Outcomes of Endoscopic Dacryocystorhinostomy in Secondary Acquired Nasolacrimal Duct Obstruction: A Case–Control Study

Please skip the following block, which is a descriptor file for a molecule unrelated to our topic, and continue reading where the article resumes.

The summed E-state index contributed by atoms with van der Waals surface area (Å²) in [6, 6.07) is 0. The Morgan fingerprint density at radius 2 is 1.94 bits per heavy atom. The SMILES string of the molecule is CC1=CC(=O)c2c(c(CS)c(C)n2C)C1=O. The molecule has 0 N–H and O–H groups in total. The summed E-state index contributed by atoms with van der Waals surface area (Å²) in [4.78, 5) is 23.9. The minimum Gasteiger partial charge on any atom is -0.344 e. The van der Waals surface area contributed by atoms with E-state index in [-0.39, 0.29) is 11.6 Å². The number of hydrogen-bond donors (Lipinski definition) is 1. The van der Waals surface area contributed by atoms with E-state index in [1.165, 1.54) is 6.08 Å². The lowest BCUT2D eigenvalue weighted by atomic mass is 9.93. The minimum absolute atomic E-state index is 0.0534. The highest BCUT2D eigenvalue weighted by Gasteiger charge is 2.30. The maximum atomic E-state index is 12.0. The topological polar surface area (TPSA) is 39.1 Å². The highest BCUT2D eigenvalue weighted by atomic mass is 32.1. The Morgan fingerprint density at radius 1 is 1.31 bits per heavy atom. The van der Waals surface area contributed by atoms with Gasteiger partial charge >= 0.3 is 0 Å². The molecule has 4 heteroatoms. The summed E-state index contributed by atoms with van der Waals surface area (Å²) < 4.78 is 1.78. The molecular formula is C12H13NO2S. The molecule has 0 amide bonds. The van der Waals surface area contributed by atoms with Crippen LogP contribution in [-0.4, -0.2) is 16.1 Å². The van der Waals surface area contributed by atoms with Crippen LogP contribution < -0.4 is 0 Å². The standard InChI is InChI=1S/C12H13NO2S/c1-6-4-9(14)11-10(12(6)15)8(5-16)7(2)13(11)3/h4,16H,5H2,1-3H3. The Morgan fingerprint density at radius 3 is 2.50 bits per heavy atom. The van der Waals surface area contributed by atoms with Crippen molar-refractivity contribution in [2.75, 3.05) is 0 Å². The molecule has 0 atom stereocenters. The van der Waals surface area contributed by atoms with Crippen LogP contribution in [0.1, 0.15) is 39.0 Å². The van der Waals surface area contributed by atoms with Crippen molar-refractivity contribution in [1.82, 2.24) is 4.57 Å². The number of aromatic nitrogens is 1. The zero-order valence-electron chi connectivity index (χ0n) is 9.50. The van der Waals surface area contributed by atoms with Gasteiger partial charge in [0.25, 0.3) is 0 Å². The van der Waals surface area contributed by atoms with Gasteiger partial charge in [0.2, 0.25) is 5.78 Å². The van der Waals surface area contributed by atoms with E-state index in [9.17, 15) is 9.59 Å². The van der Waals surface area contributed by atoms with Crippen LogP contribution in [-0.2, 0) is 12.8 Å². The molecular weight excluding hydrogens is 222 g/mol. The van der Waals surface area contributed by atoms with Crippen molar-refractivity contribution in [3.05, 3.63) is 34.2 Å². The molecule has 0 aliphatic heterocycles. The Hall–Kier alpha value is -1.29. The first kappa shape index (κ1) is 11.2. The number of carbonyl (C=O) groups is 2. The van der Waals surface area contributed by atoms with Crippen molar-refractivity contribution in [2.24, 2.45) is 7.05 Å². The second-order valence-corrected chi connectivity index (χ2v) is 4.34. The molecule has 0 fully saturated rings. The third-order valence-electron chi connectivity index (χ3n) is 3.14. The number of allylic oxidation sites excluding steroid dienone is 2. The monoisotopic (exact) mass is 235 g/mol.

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Introduction:Secondary acquired nasolacrimal duct obstruction (SANDO), where the obstruction is caused by a known process, is becoming more commonly treated by endoscopic dacryocystorhinostomy (endoDCR). This study evaluates outcomes of endoDCR for cases of SANDO in comparison to endoDCR outcomes treating primary acquired nasolacrimal duct obstruction (PANDO).Methods:All patients undergoing endoDCR from 2006 to 2015 at a tertiary referral center were reviewed for etiology of nasolacrimal duct obstruction (NLDO) and success of procedure. Inclusion criteria were preoperative determination of NLDO via probing and irrigation, greater than 60-day follow up with assessment of duct patency via probing and irrigation after silicone tube removal, and postoperative survey for recurrent epiphora. Exclusion criteria were cases treating partial NLDO, patients undergoing concurrent conjunctivodacryocystorhinostomy, and patients lost to follow up or with incomplete records. Preanalysis stratification was performed for the following preexisting conditions: PANDO, granulomatosis with polyangiitis, sarcoidosis, midfacial radiotherapy, radioactive iodine therapy, severe prolonged sinusitis, prior failed DCR, and midface trauma. The primary outcome was postoperative anatomical patency of the nasolacrimal system with resolution of epiphora. Fisher–Freeman–Halton exact tests were performed comparing each SANDO group to the PANDO group with statistical significance set at p < 0.05.Results:Fifty-nine cases of NLDO underwent endoDCR in this series, 21 of which had a diagnosis consistent with SANDO. All patients treated with the aggressive perioperative management protocol the authors describe achieved anatomical patency. Patients with history of radioactive iodine therapy and radiotherapy had statistically worse outcomes compared with patients with PANDO, p = 0.011, p = 0.045, respectively. Stratified groups with increased intranasal sinus inflammation trended toward worse outcomes, but were not statistically different.Conclusions:EndoDCR is a viable approach for the treatment of SANDO. In patients with history of radiotherapy or radioactive iodine therapy, however, endoDCR demonstrated decreased success rates as compared with patients with PANDO. Modifications of operative and postoperative management based on underlying etiology of NLDO may improve outcomes of endoDCR in SANDO cases. The authors describe an aggressive protocol for perioperative management of patients with pathologic nasal inflammation undergoing endoDCR.

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